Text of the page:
As I reflect upon the dawn of a new decade and the fundamental changes to the health care data environment that have occurred, I’m excited to begin the next phase of my career by joining the team at Verana Health as Chief Medical Officer to contribute to the mission and strategy of this innovative company.
I have spent the last 20 years in clinical practice as a cardiologist in the Duke University Health System and as a clinical investigator at the Duke Clinical Research Institute. During that time, I had tremendous opportunities to collaborate with and lead cross-functional teams that have provided care for patients with cardiovascular disease, conducted clinical trials and observational registries, and trained the next generation of clinical researchers. Most notably, I’ve been inspired and uplifted by my experiences co-leading the ADAPTABLE clinical trial over the past five years. This innovative study — conducted across U.S. health systems connected through a standardized electronic health record (EHR) data platform — showed me what is possible with patient-centered, EHR-enabled clinical research embedded within routine clinical practice. Through this project, we have learned how to optimally engage with patients about their perceptions and ideas related to clinical research. Furthermore, the partnerships forged with patient investigators who have been involved in and contributing to all aspects of study design and execution, have been one of the most rewarding experiences that I have had in my career.
Consequently, I’ve become increasingly motivated to help develop innovative, collaborative solutions that can successfully overcome the barriers that constrain clinical care delivery and restrict clinical research.
Over the last several years, there has been a rapid expansion in the accrual of electronic health data from EHRs, administrative claims processing, digital health applications, biosensors, and other sources. Meanwhile, the widespread implementation of EHRs in the U.S. has been focused primarily on capturing data for the purposes of maximizing reimbursement rather than for improving long-term clinical care delivery or facilitating clinical research. Furthermore, the administrative and technical interoperability of the platforms utilized to capture and process these myriad sources of electronic data have been inadequate. Consequently, electronic health data, while proliferating, continue to exist in silos. This limits the utility and impact of real-world data (RWD) in health care and clinical research.
Clinicians are seeking better tools and support to adopt evidence into practice. Concurrently, patients are striving for better access to beneficial treatments and knowledge about their medical conditions and also opportunities to be more broadly involved in all phases of clinical research. In this light, several recent developments related to RWD are pointing towards a brighter and more rewarding future. First, medical professional societies have been expanding and evolving observational registries which they sponsor to directly incorporate EHR data for the purposes of practice-level quality improvement and research insights. Second, federal legislation has propelled the development of a national, interconnected, patient-centered research network enabled by EHR data used to support both observational and prospective clinical research studies. Third, regulatory authorities have committed to delineating the “fitness for use” of RWD captured in routine practice for medical product research and development and the Food and Drug Administration plans to issue real-world evidence (RWE) guidance by the end of 2021. Finally, patients are increasingly gaining direct access to their electronic health data within and across systems and are being empowered to share their data with their clinicians and with clinical researchers.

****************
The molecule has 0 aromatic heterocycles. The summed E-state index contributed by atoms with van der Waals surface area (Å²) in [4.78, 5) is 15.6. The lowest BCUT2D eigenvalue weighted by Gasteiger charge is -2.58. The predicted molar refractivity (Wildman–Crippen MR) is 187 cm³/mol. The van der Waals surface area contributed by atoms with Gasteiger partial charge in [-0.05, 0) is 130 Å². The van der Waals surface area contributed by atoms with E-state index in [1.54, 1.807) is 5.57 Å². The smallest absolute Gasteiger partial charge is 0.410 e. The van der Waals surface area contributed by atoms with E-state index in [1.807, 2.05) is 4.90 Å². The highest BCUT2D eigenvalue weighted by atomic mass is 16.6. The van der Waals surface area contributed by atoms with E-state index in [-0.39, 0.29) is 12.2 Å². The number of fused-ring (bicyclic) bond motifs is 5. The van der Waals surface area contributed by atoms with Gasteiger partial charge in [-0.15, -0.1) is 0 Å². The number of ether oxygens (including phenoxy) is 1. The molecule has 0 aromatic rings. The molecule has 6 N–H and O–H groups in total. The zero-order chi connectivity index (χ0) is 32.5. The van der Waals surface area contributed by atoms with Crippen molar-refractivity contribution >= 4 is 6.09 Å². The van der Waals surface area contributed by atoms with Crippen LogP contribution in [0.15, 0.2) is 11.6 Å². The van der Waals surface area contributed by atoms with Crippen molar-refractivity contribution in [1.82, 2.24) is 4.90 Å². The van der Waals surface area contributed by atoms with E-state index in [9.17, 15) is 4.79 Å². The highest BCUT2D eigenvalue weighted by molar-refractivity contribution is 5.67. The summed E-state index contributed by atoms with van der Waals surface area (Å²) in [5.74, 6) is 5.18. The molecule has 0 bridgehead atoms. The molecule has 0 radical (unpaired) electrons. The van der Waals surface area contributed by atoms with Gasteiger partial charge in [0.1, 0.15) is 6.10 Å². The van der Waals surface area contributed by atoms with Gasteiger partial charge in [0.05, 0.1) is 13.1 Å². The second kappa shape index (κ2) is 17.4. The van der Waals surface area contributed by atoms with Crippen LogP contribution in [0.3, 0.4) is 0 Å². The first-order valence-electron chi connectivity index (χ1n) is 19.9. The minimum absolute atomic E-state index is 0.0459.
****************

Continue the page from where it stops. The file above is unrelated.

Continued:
Based upon these developments and through my own experiences, I’ve come to realize that disruptive approaches are needed to improve clinical care delivery and overcome the inefficiencies and cost barriers that have stifled clinical research and limited the generation of high-quality evidence that will change clinical practice.
I’m convinced that RWD harnessed for purpose can catalyze transformation in the health care and clinical research environments.
As the data partner for the EHR-derived, observational registries operated by several professional societies, Verana Health is focused on providing value to clinicians and patients. Through these partnerships with professional societies, we enable routine insights into clinical care delivery patterns to facilitate quality improvement and clinical research. By leveraging unique data curation and analytic approaches, we are developing a learning data system that is evolving to be a “fit for purpose” evidence generation platform. Our platform is designed to inform practice guideline updates/revisions, accelerate medical product development, and spearhead the conduct of innovative, pragmatic clinical trials. Within this context, we seek to partner with all stakeholders – patients, patient advocacy groups, clinicians, researchers, medical professional societies, regulatory agencies, companies that develop medical products, and like-minded data and technology companies – to develop the most effective data solutions that will improve the health and quality of life of patients across diverse medical conditions.
We have a motivated, enthusiastic, talented, and principled team at Verana Health that is making tremendous contributions to realize our vision and mission. I’m thrilled to join this team and to contribute to its ongoing and future success. Meanwhile, I’m looking forward to reviewing our scientific objectives, highlighting our innovative data and technology solutions, and delineating our commitment to thoughtful data stewardship in future posts.